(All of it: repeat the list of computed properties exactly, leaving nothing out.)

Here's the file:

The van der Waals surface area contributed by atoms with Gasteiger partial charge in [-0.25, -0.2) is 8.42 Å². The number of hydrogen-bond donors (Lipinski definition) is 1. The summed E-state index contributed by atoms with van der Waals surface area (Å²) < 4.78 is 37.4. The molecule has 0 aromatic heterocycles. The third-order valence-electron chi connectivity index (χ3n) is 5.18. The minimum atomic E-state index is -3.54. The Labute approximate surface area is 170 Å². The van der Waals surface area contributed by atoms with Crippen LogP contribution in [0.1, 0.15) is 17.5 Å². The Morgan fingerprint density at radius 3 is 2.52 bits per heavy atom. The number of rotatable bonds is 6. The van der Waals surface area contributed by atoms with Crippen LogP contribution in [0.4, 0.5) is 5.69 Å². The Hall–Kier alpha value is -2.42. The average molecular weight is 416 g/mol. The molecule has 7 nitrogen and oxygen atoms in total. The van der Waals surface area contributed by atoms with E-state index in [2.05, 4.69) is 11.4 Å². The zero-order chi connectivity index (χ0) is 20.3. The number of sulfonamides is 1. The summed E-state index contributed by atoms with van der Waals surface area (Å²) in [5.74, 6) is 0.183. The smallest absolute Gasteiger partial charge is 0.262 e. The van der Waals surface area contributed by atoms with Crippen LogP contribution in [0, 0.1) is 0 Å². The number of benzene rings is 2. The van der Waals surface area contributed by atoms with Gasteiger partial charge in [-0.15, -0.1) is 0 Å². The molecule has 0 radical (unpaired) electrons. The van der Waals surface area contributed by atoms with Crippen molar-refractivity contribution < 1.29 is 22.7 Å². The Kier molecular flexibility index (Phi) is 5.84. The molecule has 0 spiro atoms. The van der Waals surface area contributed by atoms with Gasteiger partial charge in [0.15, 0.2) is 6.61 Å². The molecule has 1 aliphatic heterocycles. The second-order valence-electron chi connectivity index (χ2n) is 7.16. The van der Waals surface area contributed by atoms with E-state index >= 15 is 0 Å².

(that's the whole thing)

The van der Waals surface area contributed by atoms with Gasteiger partial charge in [-0.25, -0.2) is 8.42 Å². The number of hydrogen-bond donors (Lipinski definition) is 1. The summed E-state index contributed by atoms with van der Waals surface area (Å²) < 4.78 is 37.4. The molecule has 0 aromatic heterocycles. The third-order valence-electron chi connectivity index (χ3n) is 5.18. The minimum atomic E-state index is -3.54. The Labute approximate surface area is 170 Å². The van der Waals surface area contributed by atoms with Crippen LogP contribution in [0.1, 0.15) is 17.5 Å². The Morgan fingerprint density at radius 3 is 2.52 bits per heavy atom. The number of rotatable bonds is 6. The van der Waals surface area contributed by atoms with Crippen LogP contribution in [0.4, 0.5) is 5.69 Å². The Hall–Kier alpha value is -2.42. The average molecular weight is 416 g/mol. The molecule has 7 nitrogen and oxygen atoms in total. The van der Waals surface area contributed by atoms with E-state index in [2.05, 4.69) is 11.4 Å². The zero-order chi connectivity index (χ0) is 20.3. The number of sulfonamides is 1. The summed E-state index contributed by atoms with van der Waals surface area (Å²) in [5.74, 6) is 0.183. The smallest absolute Gasteiger partial charge is 0.262 e. The van der Waals surface area contributed by atoms with Crippen LogP contribution in [0, 0.1) is 0 Å². The number of benzene rings is 2. The van der Waals surface area contributed by atoms with Gasteiger partial charge in [-0.15, -0.1) is 0 Å². The molecule has 0 radical (unpaired) electrons. The van der Waals surface area contributed by atoms with Crippen molar-refractivity contribution < 1.29 is 22.7 Å². The Kier molecular flexibility index (Phi) is 5.84. The molecule has 0 spiro atoms. The van der Waals surface area contributed by atoms with Gasteiger partial charge in [0.15, 0.2) is 6.61 Å². The molecule has 1 aliphatic heterocycles. The second-order valence-electron chi connectivity index (χ2n) is 7.16. The van der Waals surface area contributed by atoms with E-state index >= 15 is 0 Å².